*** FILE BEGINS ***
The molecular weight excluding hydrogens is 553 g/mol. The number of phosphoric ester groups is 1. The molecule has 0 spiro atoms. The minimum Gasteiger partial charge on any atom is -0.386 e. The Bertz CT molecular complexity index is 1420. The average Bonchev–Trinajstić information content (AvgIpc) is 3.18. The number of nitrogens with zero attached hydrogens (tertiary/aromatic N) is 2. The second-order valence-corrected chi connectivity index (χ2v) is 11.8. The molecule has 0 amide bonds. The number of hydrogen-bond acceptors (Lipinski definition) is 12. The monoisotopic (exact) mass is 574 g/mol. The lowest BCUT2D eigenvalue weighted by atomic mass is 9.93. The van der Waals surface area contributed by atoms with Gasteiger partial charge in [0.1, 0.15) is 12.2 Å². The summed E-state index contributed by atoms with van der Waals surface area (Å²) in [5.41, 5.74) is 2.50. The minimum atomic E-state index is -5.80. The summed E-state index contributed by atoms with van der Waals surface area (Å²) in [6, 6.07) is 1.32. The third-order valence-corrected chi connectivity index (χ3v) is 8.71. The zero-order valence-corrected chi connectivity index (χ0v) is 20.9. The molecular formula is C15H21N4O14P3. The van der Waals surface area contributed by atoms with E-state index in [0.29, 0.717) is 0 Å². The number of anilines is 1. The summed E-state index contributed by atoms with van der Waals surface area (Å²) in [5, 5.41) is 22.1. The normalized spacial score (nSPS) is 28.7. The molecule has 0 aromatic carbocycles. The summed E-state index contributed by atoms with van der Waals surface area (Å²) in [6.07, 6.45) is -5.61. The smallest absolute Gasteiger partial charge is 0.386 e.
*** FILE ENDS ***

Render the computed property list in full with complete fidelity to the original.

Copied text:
The molecular weight excluding hydrogens is 553 g/mol. The number of phosphoric ester groups is 1. The molecule has 0 spiro atoms. The minimum Gasteiger partial charge on any atom is -0.386 e. The Bertz CT molecular complexity index is 1420. The average Bonchev–Trinajstić information content (AvgIpc) is 3.18. The number of nitrogens with zero attached hydrogens (tertiary/aromatic N) is 2. The second-order valence-corrected chi connectivity index (χ2v) is 11.8. The molecule has 0 amide bonds. The number of hydrogen-bond acceptors (Lipinski definition) is 12. The monoisotopic (exact) mass is 574 g/mol. The lowest BCUT2D eigenvalue weighted by atomic mass is 9.93. The van der Waals surface area contributed by atoms with Gasteiger partial charge in [0.1, 0.15) is 12.2 Å². The summed E-state index contributed by atoms with van der Waals surface area (Å²) in [5.41, 5.74) is 2.50. The minimum atomic E-state index is -5.80. The summed E-state index contributed by atoms with van der Waals surface area (Å²) in [6, 6.07) is 1.32. The third-order valence-corrected chi connectivity index (χ3v) is 8.71. The zero-order valence-corrected chi connectivity index (χ0v) is 20.9. The molecular formula is C15H21N4O14P3. The van der Waals surface area contributed by atoms with E-state index in [0.29, 0.717) is 0 Å². The number of anilines is 1. The summed E-state index contributed by atoms with van der Waals surface area (Å²) in [5, 5.41) is 22.1. The normalized spacial score (nSPS) is 28.7. The molecule has 0 aromatic carbocycles. The summed E-state index contributed by atoms with van der Waals surface area (Å²) in [6.07, 6.45) is -5.61. The smallest absolute Gasteiger partial charge is 0.386 e.